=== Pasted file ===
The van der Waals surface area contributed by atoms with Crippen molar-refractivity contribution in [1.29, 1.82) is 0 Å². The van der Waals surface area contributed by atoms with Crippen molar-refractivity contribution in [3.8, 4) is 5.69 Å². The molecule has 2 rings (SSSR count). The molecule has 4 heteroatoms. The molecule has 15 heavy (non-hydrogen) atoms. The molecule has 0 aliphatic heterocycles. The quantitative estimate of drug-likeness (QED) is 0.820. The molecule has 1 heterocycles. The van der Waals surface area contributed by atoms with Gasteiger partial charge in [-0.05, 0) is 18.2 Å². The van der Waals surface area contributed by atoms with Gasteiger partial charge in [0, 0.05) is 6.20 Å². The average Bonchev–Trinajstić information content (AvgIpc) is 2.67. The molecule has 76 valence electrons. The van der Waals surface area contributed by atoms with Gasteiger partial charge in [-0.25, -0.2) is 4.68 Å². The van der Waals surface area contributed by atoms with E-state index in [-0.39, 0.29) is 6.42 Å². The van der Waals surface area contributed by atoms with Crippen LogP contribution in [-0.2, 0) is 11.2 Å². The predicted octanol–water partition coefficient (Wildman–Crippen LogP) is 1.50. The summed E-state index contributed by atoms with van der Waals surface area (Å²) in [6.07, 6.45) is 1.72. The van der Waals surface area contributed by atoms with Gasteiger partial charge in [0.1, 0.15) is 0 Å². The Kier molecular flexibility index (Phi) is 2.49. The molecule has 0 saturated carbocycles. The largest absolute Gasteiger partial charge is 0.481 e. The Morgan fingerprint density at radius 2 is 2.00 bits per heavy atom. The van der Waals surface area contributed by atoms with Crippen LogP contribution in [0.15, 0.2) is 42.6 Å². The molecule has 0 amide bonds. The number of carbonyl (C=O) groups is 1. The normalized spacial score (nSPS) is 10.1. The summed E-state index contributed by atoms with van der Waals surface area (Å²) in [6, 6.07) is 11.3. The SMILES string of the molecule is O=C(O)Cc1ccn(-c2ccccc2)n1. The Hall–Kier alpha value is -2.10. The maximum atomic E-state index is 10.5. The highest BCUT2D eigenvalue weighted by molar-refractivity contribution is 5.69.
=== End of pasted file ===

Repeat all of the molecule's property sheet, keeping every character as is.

The van der Waals surface area contributed by atoms with Crippen molar-refractivity contribution in [1.29, 1.82) is 0 Å². The van der Waals surface area contributed by atoms with Crippen molar-refractivity contribution in [3.8, 4) is 5.69 Å². The molecule has 2 rings (SSSR count). The molecule has 4 heteroatoms. The molecule has 15 heavy (non-hydrogen) atoms. The molecule has 0 aliphatic heterocycles. The quantitative estimate of drug-likeness (QED) is 0.820. The molecule has 1 heterocycles. The van der Waals surface area contributed by atoms with Gasteiger partial charge in [-0.05, 0) is 18.2 Å². The van der Waals surface area contributed by atoms with Gasteiger partial charge in [0, 0.05) is 6.20 Å². The average Bonchev–Trinajstić information content (AvgIpc) is 2.67. The molecule has 76 valence electrons. The van der Waals surface area contributed by atoms with Gasteiger partial charge in [-0.25, -0.2) is 4.68 Å². The van der Waals surface area contributed by atoms with E-state index in [-0.39, 0.29) is 6.42 Å². The van der Waals surface area contributed by atoms with Crippen LogP contribution in [-0.2, 0) is 11.2 Å². The predicted octanol–water partition coefficient (Wildman–Crippen LogP) is 1.50. The summed E-state index contributed by atoms with van der Waals surface area (Å²) in [6.07, 6.45) is 1.72. The van der Waals surface area contributed by atoms with Gasteiger partial charge in [0.1, 0.15) is 0 Å². The Kier molecular flexibility index (Phi) is 2.49. The molecule has 0 saturated carbocycles. The largest absolute Gasteiger partial charge is 0.481 e. The Morgan fingerprint density at radius 2 is 2.00 bits per heavy atom. The van der Waals surface area contributed by atoms with Crippen LogP contribution in [0.15, 0.2) is 42.6 Å². The molecule has 0 amide bonds. The number of carbonyl (C=O) groups is 1. The normalized spacial score (nSPS) is 10.1. The summed E-state index contributed by atoms with van der Waals surface area (Å²) in [6, 6.07) is 11.3. The SMILES string of the molecule is O=C(O)Cc1ccn(-c2ccccc2)n1. The Hall–Kier alpha value is -2.10. The maximum atomic E-state index is 10.5. The highest BCUT2D eigenvalue weighted by molar-refractivity contribution is 5.69.